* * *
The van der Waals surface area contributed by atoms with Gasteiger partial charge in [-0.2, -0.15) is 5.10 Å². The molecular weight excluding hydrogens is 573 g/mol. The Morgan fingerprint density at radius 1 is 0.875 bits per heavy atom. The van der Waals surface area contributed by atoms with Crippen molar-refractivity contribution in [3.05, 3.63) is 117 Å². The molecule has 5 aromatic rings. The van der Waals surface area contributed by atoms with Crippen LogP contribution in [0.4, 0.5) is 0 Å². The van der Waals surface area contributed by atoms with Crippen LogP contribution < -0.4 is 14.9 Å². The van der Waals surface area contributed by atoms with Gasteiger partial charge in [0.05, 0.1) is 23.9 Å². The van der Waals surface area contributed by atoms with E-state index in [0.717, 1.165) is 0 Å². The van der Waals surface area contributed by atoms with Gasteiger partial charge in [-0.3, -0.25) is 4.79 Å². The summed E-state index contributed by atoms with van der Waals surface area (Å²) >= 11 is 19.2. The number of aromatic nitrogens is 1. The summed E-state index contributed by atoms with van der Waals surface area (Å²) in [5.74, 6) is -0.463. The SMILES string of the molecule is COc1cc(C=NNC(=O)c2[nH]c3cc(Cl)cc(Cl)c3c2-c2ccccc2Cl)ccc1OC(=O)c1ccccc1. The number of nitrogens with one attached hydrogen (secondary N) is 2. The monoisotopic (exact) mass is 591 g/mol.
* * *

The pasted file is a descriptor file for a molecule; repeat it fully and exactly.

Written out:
The van der Waals surface area contributed by atoms with Gasteiger partial charge in [-0.2, -0.15) is 5.10 Å². The molecular weight excluding hydrogens is 573 g/mol. The Morgan fingerprint density at radius 1 is 0.875 bits per heavy atom. The van der Waals surface area contributed by atoms with Crippen molar-refractivity contribution in [3.05, 3.63) is 117 Å². The molecule has 5 aromatic rings. The van der Waals surface area contributed by atoms with Crippen LogP contribution in [0.4, 0.5) is 0 Å². The van der Waals surface area contributed by atoms with Crippen LogP contribution < -0.4 is 14.9 Å². The van der Waals surface area contributed by atoms with Gasteiger partial charge in [0.05, 0.1) is 23.9 Å². The van der Waals surface area contributed by atoms with E-state index in [0.717, 1.165) is 0 Å². The van der Waals surface area contributed by atoms with Gasteiger partial charge in [-0.3, -0.25) is 4.79 Å². The summed E-state index contributed by atoms with van der Waals surface area (Å²) >= 11 is 19.2. The number of aromatic nitrogens is 1. The summed E-state index contributed by atoms with van der Waals surface area (Å²) in [5.74, 6) is -0.463. The SMILES string of the molecule is COc1cc(C=NNC(=O)c2[nH]c3cc(Cl)cc(Cl)c3c2-c2ccccc2Cl)ccc1OC(=O)c1ccccc1. The number of nitrogens with one attached hydrogen (secondary N) is 2. The monoisotopic (exact) mass is 591 g/mol.